Posted by: Witch Doctor | September 21, 2011

BLACK HUMOUR : Old Crumbles and Ethnic Cleansing


If you have read the last three posts on this blog, you may have gathered that:

1. “Assura Medical” is the name used by virgin for their UK Healthcare, and the Witch Doctor is rather amused by this because it might be because the terms “Virgin Medical” or“Virgin Clinic” could be construed by some as a kind of “Black Humour.”

2. The Witch Doctor thinks that in the near future it might put a doctor’s career in jeopardy if he/she were identified in blogs or social media sites as using Black Humour.

3. Black Humour neither “shocks” nor “angers” The Witch Doctor.

4. The Witch Doctor thinks some types of Black Humour are witty and funny banter in the medical context may bear no relationship at all to a doctor’s compassion for patients or his or her professionalism.

As The Witch Doctor writes, she is exploring her own thoughts on the matter and “talking aloud” to you as she does so, because she is fed up talking to My Black Cat since she is deep into conspiracy mode at the moment as she contemplates the reported links between the CIA and Facebook.

In addition, Dr Phil has recently put up a thoughtful post, and The Witch Doctor can’t quite make up her mind how much she agrees with what he says.

It is unlike a witch to be indecisive, but then we do carry the human gene as well as the witching one.

The Witch Doctor has previously blogged about two terms that she hates. She is not shocked or angered by them- she just is disgusted by the terms.

The first term she mentioned in this blog was “Ethnic Cleansing” The second was “Old Crumbles”

The Witch Doctor is going to consider what she wrote then, whether she still feels the same way about the terminology, and whether they give her any insight into what she thinks about Black Humour in medicine.

Here is some of the things she said about this term “Ethnic Cleansing” and another term she loathes “The Good Death” on 6 November 2009



A “healthy” husband and wife recently committed suicide together because they wanted a “good death.”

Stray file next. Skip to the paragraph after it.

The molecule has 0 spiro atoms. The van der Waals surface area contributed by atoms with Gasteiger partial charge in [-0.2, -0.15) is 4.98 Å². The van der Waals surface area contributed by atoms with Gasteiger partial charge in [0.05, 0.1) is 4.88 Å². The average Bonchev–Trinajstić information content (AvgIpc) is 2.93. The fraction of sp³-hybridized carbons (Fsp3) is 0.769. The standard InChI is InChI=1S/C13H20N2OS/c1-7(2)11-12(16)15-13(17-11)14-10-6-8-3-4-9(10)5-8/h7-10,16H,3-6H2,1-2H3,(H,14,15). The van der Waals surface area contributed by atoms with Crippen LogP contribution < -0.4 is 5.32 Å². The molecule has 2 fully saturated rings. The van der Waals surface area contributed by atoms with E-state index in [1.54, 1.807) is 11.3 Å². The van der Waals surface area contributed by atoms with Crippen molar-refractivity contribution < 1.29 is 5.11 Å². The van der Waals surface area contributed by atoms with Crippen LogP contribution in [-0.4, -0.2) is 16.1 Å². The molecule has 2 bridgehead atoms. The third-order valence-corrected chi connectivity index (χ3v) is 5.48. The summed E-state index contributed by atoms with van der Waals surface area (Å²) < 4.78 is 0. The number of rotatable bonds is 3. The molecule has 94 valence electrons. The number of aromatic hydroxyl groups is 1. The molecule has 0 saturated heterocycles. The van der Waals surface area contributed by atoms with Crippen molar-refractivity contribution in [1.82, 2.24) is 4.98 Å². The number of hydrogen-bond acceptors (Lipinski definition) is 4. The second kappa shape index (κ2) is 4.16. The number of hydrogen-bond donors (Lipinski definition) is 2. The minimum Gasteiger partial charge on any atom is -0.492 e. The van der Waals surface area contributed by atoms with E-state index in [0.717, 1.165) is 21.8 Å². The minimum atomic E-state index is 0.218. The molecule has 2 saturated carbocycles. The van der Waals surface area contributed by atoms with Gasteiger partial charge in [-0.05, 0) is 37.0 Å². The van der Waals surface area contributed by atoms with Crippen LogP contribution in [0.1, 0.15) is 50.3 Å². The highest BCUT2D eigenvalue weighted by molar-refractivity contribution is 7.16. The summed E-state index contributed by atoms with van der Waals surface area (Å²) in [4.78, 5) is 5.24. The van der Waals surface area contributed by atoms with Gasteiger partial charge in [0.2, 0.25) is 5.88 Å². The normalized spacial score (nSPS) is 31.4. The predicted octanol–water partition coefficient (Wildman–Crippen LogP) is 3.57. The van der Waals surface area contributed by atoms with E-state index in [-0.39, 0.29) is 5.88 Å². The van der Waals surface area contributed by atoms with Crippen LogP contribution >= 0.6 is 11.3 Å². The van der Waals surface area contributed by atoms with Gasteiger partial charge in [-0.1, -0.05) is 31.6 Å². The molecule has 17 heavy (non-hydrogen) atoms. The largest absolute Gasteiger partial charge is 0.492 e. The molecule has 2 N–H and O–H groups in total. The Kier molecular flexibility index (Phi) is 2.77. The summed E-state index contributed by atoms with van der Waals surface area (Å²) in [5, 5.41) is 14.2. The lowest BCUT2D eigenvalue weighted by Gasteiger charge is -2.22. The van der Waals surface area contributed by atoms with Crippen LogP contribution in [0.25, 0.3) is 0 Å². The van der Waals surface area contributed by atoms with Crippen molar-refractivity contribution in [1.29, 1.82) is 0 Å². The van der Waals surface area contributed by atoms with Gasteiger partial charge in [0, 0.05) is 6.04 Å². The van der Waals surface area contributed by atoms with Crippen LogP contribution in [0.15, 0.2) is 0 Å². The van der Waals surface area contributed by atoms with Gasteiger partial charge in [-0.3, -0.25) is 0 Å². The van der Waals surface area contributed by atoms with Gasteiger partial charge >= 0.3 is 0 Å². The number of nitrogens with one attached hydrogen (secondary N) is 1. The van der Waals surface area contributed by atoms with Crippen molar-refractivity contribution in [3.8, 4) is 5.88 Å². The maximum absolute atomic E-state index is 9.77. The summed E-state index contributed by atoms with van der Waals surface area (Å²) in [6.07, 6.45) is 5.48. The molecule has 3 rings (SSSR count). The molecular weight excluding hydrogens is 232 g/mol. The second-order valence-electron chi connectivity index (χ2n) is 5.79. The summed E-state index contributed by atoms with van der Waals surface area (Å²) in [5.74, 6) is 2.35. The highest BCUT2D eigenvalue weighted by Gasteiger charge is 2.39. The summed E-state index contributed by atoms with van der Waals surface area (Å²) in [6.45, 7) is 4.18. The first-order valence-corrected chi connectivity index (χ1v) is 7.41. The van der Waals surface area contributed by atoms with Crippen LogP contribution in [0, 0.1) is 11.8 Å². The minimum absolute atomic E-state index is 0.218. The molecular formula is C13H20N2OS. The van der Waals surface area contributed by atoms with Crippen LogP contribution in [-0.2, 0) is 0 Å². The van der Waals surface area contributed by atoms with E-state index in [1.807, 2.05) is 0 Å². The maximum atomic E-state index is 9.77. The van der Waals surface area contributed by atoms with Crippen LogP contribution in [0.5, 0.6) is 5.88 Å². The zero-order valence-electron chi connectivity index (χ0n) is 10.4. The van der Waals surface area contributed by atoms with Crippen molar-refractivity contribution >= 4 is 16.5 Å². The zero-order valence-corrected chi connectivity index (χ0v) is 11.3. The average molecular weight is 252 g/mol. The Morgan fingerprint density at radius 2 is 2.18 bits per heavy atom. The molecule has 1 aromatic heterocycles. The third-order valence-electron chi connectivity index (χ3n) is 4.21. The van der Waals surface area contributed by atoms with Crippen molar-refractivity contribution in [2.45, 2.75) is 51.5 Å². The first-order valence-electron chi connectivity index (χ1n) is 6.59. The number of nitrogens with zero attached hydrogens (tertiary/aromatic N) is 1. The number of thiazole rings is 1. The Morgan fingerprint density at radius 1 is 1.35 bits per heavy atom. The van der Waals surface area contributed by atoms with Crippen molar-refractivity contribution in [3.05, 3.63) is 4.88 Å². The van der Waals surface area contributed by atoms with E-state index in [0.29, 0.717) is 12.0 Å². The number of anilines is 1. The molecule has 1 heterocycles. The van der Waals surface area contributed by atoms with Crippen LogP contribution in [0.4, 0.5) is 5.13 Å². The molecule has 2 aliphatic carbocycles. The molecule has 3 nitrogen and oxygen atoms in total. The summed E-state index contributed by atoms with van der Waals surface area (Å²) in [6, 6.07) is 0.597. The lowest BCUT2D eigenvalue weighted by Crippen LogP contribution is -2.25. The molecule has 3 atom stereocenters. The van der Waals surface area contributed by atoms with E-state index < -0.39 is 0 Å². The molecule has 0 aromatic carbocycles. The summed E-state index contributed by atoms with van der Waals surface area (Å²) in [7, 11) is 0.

We are disgusted by the words “Good Death”

All witches loathe this term.

It is like a sick joke.

No. It’s worse than a sick joke. It is sinister. It is intrusive.


Believe this witch, who is well qualified to talk about death – there is no such thing as a “Good Death.” It is just that some deaths are less bad, less painful and less sad than others.

“Good Death” is a hygienic term for the unthinkable. It is a play upon words. Worse still, it is play upon ideas. It is a formula for the future. It is a seed that is being sown that will de-stablise the thought processes of many troubled, elderly and dependent people. Particularly the naval-gazers, the ones who think too much about themselves, those who focus on their fears rather than enjoying what they have and getting on with life.

It is a term that will add confusion to muddled minds.

It is a term that will encourage the selfish folk.

It is a term used that will encourage the organised, tidy folk of the world who plan every life event.

Even death.

You should also believe this witch when she talks about planning your life, and death. The witch doctor has lived by the philosophy of only doing a minimal amount of planning, but a maximum amount of adapting to circumstance.

“The best laid schemes o’ mice an’ men gang aft agley……”

For The Witch doctor, like Rabbie Burns, knows that there is always a wicked uncle chuckling in the background when you make your plans.

She has a lot of experience of foiled plans, death and “Chuckling Wicked Uncles.”

Incidentally, we witches also loathe the other sanitizing words “Ethnic Cleansing” We consider it to be one of the most offensive terms in the English language. It is, however, used by television commentators and newsreaders without them batting an eyelid.

Perhaps they will stop using it now.

“Good Death”

“Ethnic Cleansing”

They are both subliminal intrusions of the mind.

These terms and the “hygienic” ideas behind them disgust us.

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The second term was “Old Crumbles”

This is what she said about this term on 5 September 2010:


A long time ago, when The Witch Doctor was a medical student, there was someone in her year that she didn’t like very much. Once she qualified, she found that she was working in the same hospital as this person although not in the same unit.